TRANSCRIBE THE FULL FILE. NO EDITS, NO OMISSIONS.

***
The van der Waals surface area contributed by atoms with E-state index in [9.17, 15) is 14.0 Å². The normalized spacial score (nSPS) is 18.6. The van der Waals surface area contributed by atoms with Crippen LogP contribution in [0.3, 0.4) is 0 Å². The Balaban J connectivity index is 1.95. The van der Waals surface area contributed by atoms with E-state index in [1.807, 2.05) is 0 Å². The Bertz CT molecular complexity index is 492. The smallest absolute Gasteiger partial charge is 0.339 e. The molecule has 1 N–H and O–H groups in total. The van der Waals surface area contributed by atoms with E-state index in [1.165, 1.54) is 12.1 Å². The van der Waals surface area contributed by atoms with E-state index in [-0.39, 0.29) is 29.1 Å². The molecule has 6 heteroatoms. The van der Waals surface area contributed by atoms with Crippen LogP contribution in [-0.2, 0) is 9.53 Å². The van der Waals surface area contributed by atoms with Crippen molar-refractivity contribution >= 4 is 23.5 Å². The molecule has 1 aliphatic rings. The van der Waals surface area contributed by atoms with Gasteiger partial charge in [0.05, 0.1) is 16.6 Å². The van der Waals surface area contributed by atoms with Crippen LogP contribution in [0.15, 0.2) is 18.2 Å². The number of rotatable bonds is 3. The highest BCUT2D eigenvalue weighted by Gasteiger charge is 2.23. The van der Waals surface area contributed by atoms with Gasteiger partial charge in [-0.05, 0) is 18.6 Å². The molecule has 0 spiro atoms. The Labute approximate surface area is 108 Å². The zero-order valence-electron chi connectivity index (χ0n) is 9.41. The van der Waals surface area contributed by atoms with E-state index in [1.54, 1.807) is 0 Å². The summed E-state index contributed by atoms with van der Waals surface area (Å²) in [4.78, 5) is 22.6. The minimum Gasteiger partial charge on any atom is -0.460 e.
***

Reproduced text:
The van der Waals surface area contributed by atoms with E-state index in [9.17, 15) is 14.0 Å². The normalized spacial score (nSPS) is 18.6. The van der Waals surface area contributed by atoms with Crippen LogP contribution in [0.3, 0.4) is 0 Å². The Balaban J connectivity index is 1.95. The van der Waals surface area contributed by atoms with E-state index in [1.807, 2.05) is 0 Å². The Bertz CT molecular complexity index is 492. The smallest absolute Gasteiger partial charge is 0.339 e. The molecule has 1 N–H and O–H groups in total. The van der Waals surface area contributed by atoms with E-state index in [1.165, 1.54) is 12.1 Å². The van der Waals surface area contributed by atoms with E-state index in [-0.39, 0.29) is 29.1 Å². The molecule has 6 heteroatoms. The van der Waals surface area contributed by atoms with Crippen LogP contribution in [-0.2, 0) is 9.53 Å². The van der Waals surface area contributed by atoms with Crippen molar-refractivity contribution >= 4 is 23.5 Å². The molecule has 1 aliphatic rings. The van der Waals surface area contributed by atoms with Gasteiger partial charge in [0.05, 0.1) is 16.6 Å². The van der Waals surface area contributed by atoms with Crippen LogP contribution in [0.15, 0.2) is 18.2 Å². The number of rotatable bonds is 3. The highest BCUT2D eigenvalue weighted by Gasteiger charge is 2.23. The van der Waals surface area contributed by atoms with Gasteiger partial charge in [-0.05, 0) is 18.6 Å². The molecule has 0 spiro atoms. The Labute approximate surface area is 108 Å². The zero-order valence-electron chi connectivity index (χ0n) is 9.41. The van der Waals surface area contributed by atoms with E-state index in [1.54, 1.807) is 0 Å². The summed E-state index contributed by atoms with van der Waals surface area (Å²) in [4.78, 5) is 22.6. The minimum Gasteiger partial charge on any atom is -0.460 e.